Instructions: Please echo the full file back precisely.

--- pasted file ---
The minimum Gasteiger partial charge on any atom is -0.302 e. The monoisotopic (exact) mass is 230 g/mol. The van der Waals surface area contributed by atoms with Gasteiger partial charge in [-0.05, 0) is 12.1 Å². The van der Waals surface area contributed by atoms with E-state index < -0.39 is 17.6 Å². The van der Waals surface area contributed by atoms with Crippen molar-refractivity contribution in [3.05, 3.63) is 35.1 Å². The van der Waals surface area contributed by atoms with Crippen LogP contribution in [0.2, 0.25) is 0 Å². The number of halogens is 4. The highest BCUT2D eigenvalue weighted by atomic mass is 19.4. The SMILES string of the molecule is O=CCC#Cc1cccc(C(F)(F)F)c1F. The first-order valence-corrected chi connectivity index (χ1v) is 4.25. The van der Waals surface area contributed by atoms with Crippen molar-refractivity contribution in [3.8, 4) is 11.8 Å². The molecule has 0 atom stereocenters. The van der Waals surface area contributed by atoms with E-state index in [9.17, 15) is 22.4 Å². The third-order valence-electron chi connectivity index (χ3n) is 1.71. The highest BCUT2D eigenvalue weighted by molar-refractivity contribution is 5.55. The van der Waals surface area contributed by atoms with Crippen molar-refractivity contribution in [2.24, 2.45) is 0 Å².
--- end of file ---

The minimum Gasteiger partial charge on any atom is -0.302 e. The monoisotopic (exact) mass is 230 g/mol. The van der Waals surface area contributed by atoms with Gasteiger partial charge in [-0.05, 0) is 12.1 Å². The van der Waals surface area contributed by atoms with E-state index < -0.39 is 17.6 Å². The van der Waals surface area contributed by atoms with Crippen molar-refractivity contribution in [3.05, 3.63) is 35.1 Å². The van der Waals surface area contributed by atoms with Crippen LogP contribution in [0.2, 0.25) is 0 Å². The number of halogens is 4. The highest BCUT2D eigenvalue weighted by atomic mass is 19.4. The SMILES string of the molecule is O=CCC#Cc1cccc(C(F)(F)F)c1F. The first-order valence-corrected chi connectivity index (χ1v) is 4.25. The van der Waals surface area contributed by atoms with Crippen molar-refractivity contribution in [3.8, 4) is 11.8 Å². The molecule has 0 atom stereocenters. The van der Waals surface area contributed by atoms with E-state index in [9.17, 15) is 22.4 Å². The third-order valence-electron chi connectivity index (χ3n) is 1.71. The highest BCUT2D eigenvalue weighted by molar-refractivity contribution is 5.55. The van der Waals surface area contributed by atoms with Crippen molar-refractivity contribution in [2.24, 2.45) is 0 Å².